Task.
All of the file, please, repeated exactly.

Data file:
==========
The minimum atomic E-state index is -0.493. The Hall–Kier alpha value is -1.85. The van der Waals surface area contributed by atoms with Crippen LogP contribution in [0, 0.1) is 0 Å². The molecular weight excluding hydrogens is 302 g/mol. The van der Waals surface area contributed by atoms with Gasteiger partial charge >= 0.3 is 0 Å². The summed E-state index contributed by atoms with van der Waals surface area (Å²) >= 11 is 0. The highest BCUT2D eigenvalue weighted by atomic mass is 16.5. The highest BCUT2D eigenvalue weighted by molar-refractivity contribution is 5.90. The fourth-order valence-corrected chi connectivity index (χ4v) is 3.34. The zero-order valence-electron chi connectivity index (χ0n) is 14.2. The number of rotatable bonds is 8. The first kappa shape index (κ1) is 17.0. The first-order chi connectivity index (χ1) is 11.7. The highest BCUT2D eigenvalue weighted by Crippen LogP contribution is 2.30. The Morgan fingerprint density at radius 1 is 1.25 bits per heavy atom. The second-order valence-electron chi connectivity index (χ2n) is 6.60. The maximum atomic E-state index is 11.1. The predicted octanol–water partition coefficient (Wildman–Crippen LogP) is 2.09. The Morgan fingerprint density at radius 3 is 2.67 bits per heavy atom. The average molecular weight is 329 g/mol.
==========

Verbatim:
The minimum atomic E-state index is -0.493. The Hall–Kier alpha value is -1.85. The van der Waals surface area contributed by atoms with Crippen LogP contribution in [0, 0.1) is 0 Å². The molecular weight excluding hydrogens is 302 g/mol. The van der Waals surface area contributed by atoms with Gasteiger partial charge >= 0.3 is 0 Å². The summed E-state index contributed by atoms with van der Waals surface area (Å²) >= 11 is 0. The highest BCUT2D eigenvalue weighted by atomic mass is 16.5. The highest BCUT2D eigenvalue weighted by molar-refractivity contribution is 5.90. The fourth-order valence-corrected chi connectivity index (χ4v) is 3.34. The zero-order valence-electron chi connectivity index (χ0n) is 14.2. The number of rotatable bonds is 8. The first kappa shape index (κ1) is 17.0. The first-order chi connectivity index (χ1) is 11.7. The highest BCUT2D eigenvalue weighted by Crippen LogP contribution is 2.30. The Morgan fingerprint density at radius 1 is 1.25 bits per heavy atom. The second-order valence-electron chi connectivity index (χ2n) is 6.60. The maximum atomic E-state index is 11.1. The predicted octanol–water partition coefficient (Wildman–Crippen LogP) is 2.09. The Morgan fingerprint density at radius 3 is 2.67 bits per heavy atom. The average molecular weight is 329 g/mol.